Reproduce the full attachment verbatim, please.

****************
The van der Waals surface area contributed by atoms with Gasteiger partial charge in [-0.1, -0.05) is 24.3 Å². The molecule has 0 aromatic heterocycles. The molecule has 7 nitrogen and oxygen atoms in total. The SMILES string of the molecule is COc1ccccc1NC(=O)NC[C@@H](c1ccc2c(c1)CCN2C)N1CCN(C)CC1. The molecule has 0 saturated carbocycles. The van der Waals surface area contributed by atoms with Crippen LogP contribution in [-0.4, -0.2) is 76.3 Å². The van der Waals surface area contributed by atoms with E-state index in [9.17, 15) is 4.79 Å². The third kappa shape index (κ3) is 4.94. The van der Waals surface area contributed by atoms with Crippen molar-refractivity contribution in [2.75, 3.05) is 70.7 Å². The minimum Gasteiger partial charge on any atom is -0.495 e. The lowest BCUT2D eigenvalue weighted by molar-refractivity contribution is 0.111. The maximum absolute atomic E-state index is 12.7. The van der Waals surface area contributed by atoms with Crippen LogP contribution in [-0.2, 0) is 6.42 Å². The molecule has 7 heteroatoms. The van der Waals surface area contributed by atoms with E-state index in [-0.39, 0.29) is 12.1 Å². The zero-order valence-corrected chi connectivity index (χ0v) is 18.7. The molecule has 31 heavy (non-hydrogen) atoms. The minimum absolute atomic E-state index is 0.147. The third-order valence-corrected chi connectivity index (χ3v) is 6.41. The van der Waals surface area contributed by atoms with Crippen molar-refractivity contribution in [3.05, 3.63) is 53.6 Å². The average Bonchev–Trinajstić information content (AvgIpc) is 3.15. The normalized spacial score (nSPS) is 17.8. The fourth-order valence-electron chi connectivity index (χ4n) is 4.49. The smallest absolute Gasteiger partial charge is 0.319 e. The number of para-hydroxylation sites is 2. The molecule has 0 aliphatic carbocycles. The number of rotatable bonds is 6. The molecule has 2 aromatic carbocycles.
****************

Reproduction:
The van der Waals surface area contributed by atoms with Gasteiger partial charge in [-0.1, -0.05) is 24.3 Å². The molecule has 0 aromatic heterocycles. The molecule has 7 nitrogen and oxygen atoms in total. The SMILES string of the molecule is COc1ccccc1NC(=O)NC[C@@H](c1ccc2c(c1)CCN2C)N1CCN(C)CC1. The molecule has 0 saturated carbocycles. The van der Waals surface area contributed by atoms with Crippen LogP contribution in [-0.4, -0.2) is 76.3 Å². The van der Waals surface area contributed by atoms with E-state index in [9.17, 15) is 4.79 Å². The third kappa shape index (κ3) is 4.94. The van der Waals surface area contributed by atoms with Crippen molar-refractivity contribution in [2.75, 3.05) is 70.7 Å². The minimum Gasteiger partial charge on any atom is -0.495 e. The lowest BCUT2D eigenvalue weighted by molar-refractivity contribution is 0.111. The maximum absolute atomic E-state index is 12.7. The van der Waals surface area contributed by atoms with Crippen LogP contribution in [-0.2, 0) is 6.42 Å². The molecule has 7 heteroatoms. The van der Waals surface area contributed by atoms with E-state index in [-0.39, 0.29) is 12.1 Å². The zero-order valence-corrected chi connectivity index (χ0v) is 18.7. The molecule has 31 heavy (non-hydrogen) atoms. The minimum absolute atomic E-state index is 0.147. The third-order valence-corrected chi connectivity index (χ3v) is 6.41. The van der Waals surface area contributed by atoms with Crippen molar-refractivity contribution in [3.05, 3.63) is 53.6 Å². The average Bonchev–Trinajstić information content (AvgIpc) is 3.15. The normalized spacial score (nSPS) is 17.8. The fourth-order valence-electron chi connectivity index (χ4n) is 4.49. The smallest absolute Gasteiger partial charge is 0.319 e. The number of para-hydroxylation sites is 2. The molecule has 0 aliphatic carbocycles. The number of rotatable bonds is 6. The molecule has 2 aromatic carbocycles.